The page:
08 June 2012

Disney Daze: Week 21: Robin Hood

In 2012, this intrepid reporter plans to watch, in chronological order, all of Walt Disney Studios' 52 theatrically-released animated features, one per week.

It sounds like the makings of another Disney classic. Let's take a folk tale that has captured the imagination of generations, turn the characters into anthropomorphized animals, include some catchy musical numbers, and cue the magic. Lamentably this patented mix of Disney's film formula would be in part Robin Hood's downfall. The film recalls several previous features in many ways, almost all of them detrimental. However this often pale imitation of features past provides glimmers of hope and harbors the occasional opportunity to shine. 

The songs are one of the highlights of the film. To be more specific, the songs written and sung by Roger Miller as the minstrel rooster Allan-a-Dale are great, the others--including an insipid ballad called unimaginatively "Love"--not so much. Miller opens the film singing the infectiously goofy "Whistle-Stop", which unfortunately plays out over one of the worst credit sequences in Disney history. Over a sparse, blank background showing clips of character animation that will be revisited later in the film, the credits showcase individual performers, superimposing the voice actors' names over the animation in hideous yellow font. It looks cheap and more to the point, ugly. The credits are immediately followed by Miller's opening narration in the guise of another great tune, "Oo-de-lally". He contributes one more track late in the film, the dour and heartfelt, "Not in Nottingham". All in all, Miller contributes a great triple-shot of folky numbers that are evocative and effective.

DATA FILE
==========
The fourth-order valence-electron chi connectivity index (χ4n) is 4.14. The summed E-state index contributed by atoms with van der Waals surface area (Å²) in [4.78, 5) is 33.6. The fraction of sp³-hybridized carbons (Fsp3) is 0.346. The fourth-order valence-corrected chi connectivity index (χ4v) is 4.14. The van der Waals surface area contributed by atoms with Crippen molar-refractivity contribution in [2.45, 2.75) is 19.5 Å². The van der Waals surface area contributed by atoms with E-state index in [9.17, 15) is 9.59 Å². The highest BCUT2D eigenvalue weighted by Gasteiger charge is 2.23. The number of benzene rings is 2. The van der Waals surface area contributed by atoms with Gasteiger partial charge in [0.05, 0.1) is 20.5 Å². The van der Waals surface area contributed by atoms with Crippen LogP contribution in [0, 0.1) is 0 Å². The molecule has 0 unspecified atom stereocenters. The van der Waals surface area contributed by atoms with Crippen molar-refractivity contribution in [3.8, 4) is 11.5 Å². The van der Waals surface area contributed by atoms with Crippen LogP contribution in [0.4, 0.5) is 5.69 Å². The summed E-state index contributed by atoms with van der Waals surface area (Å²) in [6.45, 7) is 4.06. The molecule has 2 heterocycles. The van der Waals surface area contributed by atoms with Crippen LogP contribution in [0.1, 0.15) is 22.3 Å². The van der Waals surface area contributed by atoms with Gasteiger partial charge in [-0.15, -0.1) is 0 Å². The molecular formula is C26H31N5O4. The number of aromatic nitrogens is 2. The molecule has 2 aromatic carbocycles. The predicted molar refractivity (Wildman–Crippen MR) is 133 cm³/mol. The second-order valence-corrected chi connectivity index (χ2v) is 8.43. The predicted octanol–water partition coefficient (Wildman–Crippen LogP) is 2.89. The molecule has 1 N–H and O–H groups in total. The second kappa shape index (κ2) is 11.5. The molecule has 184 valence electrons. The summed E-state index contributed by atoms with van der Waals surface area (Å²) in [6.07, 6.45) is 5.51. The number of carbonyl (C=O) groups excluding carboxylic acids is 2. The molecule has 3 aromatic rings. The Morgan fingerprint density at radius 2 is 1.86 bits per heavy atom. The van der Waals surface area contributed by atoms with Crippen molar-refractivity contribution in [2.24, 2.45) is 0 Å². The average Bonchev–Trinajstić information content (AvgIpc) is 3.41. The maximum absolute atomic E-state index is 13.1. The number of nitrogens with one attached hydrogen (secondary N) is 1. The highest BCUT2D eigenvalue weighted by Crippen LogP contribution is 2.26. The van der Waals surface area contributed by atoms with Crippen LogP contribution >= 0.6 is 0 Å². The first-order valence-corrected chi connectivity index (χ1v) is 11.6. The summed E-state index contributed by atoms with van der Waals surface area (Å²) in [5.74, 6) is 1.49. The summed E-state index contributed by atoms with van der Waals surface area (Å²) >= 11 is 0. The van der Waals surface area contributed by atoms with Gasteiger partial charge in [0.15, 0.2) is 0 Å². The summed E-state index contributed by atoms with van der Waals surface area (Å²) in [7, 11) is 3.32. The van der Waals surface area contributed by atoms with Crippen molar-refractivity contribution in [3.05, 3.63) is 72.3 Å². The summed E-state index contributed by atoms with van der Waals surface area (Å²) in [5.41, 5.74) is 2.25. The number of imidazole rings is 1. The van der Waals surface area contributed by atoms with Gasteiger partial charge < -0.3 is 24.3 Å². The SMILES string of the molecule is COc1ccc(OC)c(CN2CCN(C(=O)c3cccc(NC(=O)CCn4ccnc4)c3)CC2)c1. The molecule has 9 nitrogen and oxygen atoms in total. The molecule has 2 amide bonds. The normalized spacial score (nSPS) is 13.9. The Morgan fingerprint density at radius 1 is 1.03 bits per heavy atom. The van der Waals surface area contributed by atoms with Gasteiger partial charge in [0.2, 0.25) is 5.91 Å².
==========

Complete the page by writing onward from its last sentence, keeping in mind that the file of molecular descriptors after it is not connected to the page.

The biggest musical sequence however is set to the song "The Phony King of England" written by Johnny Mercer and sung by Phil Harris. The scene is the most controversial in the film because it flagrantly recycles several bits of animation from previous Disney features, particularly Snow White and the Seven Dwarfs, The Aristocats, and The Jungle Book. Having watched all of these films in the last six months makes the rip-offs even more pronounced. Admittedly some of the stolen elements work for the scene and the setting, but some feel completely out of place. There is a shot of Little John bobbing his head back and forth, as he, I mean, Baloo does during "I Wan'na Be Like You" in The Jungle Book. In the earlier film, the movement feels fluid and flows well with the jazzy score. Here it looks awkward and slightly out of rhythm. There is also a percussionist in the forest band that is a carbon copy in mannerisms, including the smiling and squinting, of the racist feline drummer in The Aristocats (here he is a rabbit). The question is why? It's obvious that the repeated animation was a labor-saving device but why keep in the racist characteristics when laying the redesign over the previous animation?